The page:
The perception of beauty or value is subjective. What is captivating to some might be ordinary or unappealing to others. When buyers are searching for a property, they naturally ascribe value to certain aspects of the home – and that value can be completely different than someone else’s opinion.

Many times, we run into situations where additional space has been added or converted. Sometimes the space is permitted and on public record. Other times, there is absolutely no record of the work completed. How does a buyer compute the value of this space?

Consider these three examples:

A modest sized single-family home with a sizable detached recreation room added with permit, but the additional square feet are not on the public record. With the new ADU laws, this space today has a much higher value than it would have had just a couple of years ago.

A condo had a large balcony that was converted into additional living space. The work was not done with a permit and the space was not on public record. There was great upside potential to buyers, but they had to factor in the cost of the conversion. Since this was a condo, the HOA was a good place to start. Would they object to legalizing this space? Here the fear of the unknown cost and time needed for the conversion deterred many buyers.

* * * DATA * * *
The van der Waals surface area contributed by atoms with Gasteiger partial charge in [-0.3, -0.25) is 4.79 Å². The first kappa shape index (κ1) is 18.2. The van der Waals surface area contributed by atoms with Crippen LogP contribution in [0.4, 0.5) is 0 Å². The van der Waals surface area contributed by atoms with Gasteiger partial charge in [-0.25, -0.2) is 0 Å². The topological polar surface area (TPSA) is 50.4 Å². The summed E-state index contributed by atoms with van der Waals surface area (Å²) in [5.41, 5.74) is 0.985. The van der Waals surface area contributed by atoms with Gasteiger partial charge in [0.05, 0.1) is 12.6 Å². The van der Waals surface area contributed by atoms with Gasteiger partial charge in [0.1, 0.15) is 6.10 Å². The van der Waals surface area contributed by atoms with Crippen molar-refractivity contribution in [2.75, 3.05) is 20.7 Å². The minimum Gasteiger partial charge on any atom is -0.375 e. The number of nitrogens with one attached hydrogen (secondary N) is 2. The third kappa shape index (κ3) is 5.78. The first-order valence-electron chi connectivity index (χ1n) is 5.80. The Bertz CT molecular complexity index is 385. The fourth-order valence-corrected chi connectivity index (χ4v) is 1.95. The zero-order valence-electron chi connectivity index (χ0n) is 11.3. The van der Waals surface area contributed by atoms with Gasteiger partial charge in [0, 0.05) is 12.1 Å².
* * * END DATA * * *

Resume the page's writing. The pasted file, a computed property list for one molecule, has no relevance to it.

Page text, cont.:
A lovely home had an original covered patio that was converted to an indoor sunroom. The public records included the square footage, but there was no permit for the sunroom. Buyers wanting to do major renovations considered it a negative even though it was an integral part of the home.

What is a seller to do??? Although it may seem counter-intuitive, to a seller, disclosure is your friend. No matter the situation, tell what you know and let the buyers decide. You’ll often be surprised at the different reactions. The beauty is in the eye of the beholder and that means the buyers’ eyes.